States that lined up to sign the Treaty – which is designed to protect millions living in daily fear of armed violence and at risk of rape, assault, displacement and death, included major arms exporters like the UK, France, Germany and Italy, and emerging exporters such as Mexico and Brazil.
Government after government praised the role of civil society in achieving the ATT, and recognized that we will also play a crucial role in the effective implementation and monitoring of the treaty. UN Secretary General Ban Ki-Moon said that the ATT shows what can be achieved when civil society and governments work together, and Norwegian Minister Gry Larsen thanked civil society for our “relentless, professional and effective efforts” towards the treaty..
Reflecting the campaign’s crucial role in the long road to seeing this Treaty signed, Control Arms co-chair Anna Macdonald spoke on behalf of the coalition on the panel to officially open the ceremony. In a rousing speech she reminded governments the real impact of the Arms Trade Treaty, saying: “The most powerful argument for the ATT has always been the call of the millions who have suffered from armed violence around the world. “Survivors of armed violence, representatives of whom are here today, have played a major part in this campaign. Their suffering and experiences are the reason we are all here, and their courage and determination has been the inspiration to keep pursuing this goal.”
Control Arms campaigners took photos of delegations after they signed the treaty, and shared these on twitter. You can see photos here, and join in on twitter with the #Armstreaty and #Timetosign hashtags.
After 10 years of campaigning for the Arms Trade Treaty, it was a time for Control Arms campaigners – whether in New York or watching online from around the world – to pause to take pride in everything we have achieved.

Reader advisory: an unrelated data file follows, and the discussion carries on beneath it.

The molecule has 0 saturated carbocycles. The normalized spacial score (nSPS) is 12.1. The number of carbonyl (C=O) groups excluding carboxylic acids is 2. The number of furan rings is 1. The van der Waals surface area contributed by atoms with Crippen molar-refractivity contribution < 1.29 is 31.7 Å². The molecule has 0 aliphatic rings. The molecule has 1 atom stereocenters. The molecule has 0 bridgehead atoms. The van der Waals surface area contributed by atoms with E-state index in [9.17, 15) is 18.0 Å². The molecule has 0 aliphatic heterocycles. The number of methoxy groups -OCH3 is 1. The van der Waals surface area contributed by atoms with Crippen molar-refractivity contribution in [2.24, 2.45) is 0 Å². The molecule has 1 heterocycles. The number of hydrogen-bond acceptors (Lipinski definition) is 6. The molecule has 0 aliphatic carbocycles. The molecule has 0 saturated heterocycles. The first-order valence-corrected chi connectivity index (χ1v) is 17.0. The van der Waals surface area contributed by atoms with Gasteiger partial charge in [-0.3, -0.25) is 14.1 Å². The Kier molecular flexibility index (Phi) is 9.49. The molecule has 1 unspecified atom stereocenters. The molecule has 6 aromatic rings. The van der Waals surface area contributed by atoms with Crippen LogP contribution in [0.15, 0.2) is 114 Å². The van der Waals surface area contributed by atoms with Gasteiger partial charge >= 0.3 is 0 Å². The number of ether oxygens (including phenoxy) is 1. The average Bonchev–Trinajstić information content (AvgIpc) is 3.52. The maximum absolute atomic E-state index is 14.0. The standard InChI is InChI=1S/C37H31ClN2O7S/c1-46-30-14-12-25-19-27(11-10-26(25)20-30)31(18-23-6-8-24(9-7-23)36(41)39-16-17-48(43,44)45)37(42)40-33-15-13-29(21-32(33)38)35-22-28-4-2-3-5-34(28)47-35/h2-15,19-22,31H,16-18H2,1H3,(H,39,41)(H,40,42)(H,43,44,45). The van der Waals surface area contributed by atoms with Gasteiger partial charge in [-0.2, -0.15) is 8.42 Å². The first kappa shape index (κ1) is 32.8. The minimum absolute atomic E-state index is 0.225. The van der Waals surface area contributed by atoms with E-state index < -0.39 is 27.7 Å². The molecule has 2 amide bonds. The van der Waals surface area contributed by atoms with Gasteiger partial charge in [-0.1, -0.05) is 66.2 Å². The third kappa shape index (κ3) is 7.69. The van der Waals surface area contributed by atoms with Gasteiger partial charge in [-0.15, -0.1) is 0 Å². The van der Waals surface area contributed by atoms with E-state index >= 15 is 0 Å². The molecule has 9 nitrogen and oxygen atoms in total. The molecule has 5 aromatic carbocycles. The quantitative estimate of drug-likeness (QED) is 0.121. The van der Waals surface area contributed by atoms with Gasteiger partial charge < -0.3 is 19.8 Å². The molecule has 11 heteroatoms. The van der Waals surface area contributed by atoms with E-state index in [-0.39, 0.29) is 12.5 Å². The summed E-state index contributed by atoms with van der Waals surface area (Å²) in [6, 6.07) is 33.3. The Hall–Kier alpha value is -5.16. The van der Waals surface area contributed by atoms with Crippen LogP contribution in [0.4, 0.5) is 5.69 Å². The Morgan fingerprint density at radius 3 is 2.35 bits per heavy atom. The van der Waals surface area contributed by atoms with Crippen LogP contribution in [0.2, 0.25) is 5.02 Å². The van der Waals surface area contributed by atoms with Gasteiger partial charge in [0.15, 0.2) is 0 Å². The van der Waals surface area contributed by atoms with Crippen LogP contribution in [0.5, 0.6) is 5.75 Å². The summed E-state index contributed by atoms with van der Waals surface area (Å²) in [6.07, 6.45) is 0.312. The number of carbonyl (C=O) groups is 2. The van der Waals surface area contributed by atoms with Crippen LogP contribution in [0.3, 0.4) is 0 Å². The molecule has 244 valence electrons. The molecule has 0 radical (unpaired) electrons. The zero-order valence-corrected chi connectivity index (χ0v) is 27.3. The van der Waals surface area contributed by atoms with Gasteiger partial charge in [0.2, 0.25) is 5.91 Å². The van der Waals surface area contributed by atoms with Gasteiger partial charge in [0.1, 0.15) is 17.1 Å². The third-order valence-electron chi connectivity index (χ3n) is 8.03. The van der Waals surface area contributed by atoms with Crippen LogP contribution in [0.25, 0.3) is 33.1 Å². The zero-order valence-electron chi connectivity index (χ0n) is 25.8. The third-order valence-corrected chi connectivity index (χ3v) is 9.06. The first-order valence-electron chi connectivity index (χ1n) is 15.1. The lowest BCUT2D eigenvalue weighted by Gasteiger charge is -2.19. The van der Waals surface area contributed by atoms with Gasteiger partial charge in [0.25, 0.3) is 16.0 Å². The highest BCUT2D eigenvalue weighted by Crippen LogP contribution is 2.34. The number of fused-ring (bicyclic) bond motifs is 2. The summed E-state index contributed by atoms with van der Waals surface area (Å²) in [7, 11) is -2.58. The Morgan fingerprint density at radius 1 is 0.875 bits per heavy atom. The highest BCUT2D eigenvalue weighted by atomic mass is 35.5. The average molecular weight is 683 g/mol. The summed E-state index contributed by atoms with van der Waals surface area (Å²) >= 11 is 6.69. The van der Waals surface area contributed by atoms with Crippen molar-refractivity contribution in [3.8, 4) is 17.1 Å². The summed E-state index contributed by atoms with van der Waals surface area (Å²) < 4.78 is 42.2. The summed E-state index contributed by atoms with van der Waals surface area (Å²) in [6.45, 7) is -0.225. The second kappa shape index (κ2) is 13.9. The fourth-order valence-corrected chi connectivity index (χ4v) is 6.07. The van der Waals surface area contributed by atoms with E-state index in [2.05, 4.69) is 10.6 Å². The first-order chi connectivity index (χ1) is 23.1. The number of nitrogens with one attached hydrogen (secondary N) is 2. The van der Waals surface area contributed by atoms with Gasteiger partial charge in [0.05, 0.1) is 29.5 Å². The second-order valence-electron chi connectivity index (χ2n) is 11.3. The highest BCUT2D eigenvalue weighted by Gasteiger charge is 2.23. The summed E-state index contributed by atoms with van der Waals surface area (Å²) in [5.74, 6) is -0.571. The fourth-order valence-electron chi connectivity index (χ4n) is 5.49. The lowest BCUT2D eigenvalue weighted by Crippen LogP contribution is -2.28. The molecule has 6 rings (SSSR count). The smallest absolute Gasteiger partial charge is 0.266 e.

“Change does not happen only in the UN or parliaments. Change happens when we work together on a shared goal and put aside our differences for a common good. Change happens from workplaces, from schools, from universities, and from our own homes, when we refuse to take no for an answer, and keep going,” Anna said, capturing the spirit of this campaign.
“So to everyone around the world who has supported this campaign – thank you for all you have done. This has been a global movement and you have all contributed. Thank you for making this happen.”
Read the full text of Anna’s opening statement here.
The Vice President of Costa Rica, H.E. Alfio Piva has announced that he will personally sign the Arms Trade Treaty when it opens for signature on 3 June.
Costa Rica has long been a champion of a strong and robust Treaty. It is one of the co-authors of the original 2006 UNGA resolution that started the ATT process. During the negotiations, Costa Rica strongly advocated for the inclusion of a development criteria. Although development was not incorporated into the Treaty, their efforts helped to raise the profile of the relationship between armed violence and development. In addition, they have played a vital role in gaining support for the ATT among other Central American countries through both their mission in New York as well as outreach to national capitals.
“On June 3, we will gather in New York, the very city where it all began 16 years ago, to write the final chapter of this long negotiation process. With each signature added to the Arms Trade Treaty, the destiny of humankind will change forever,” stated Vice President Piva.
Control Arms congratulates Costa Rica for their leadership throughout the process as well as the strong signal of commitment that they are showing by sending their Vice President to sign the Treaty.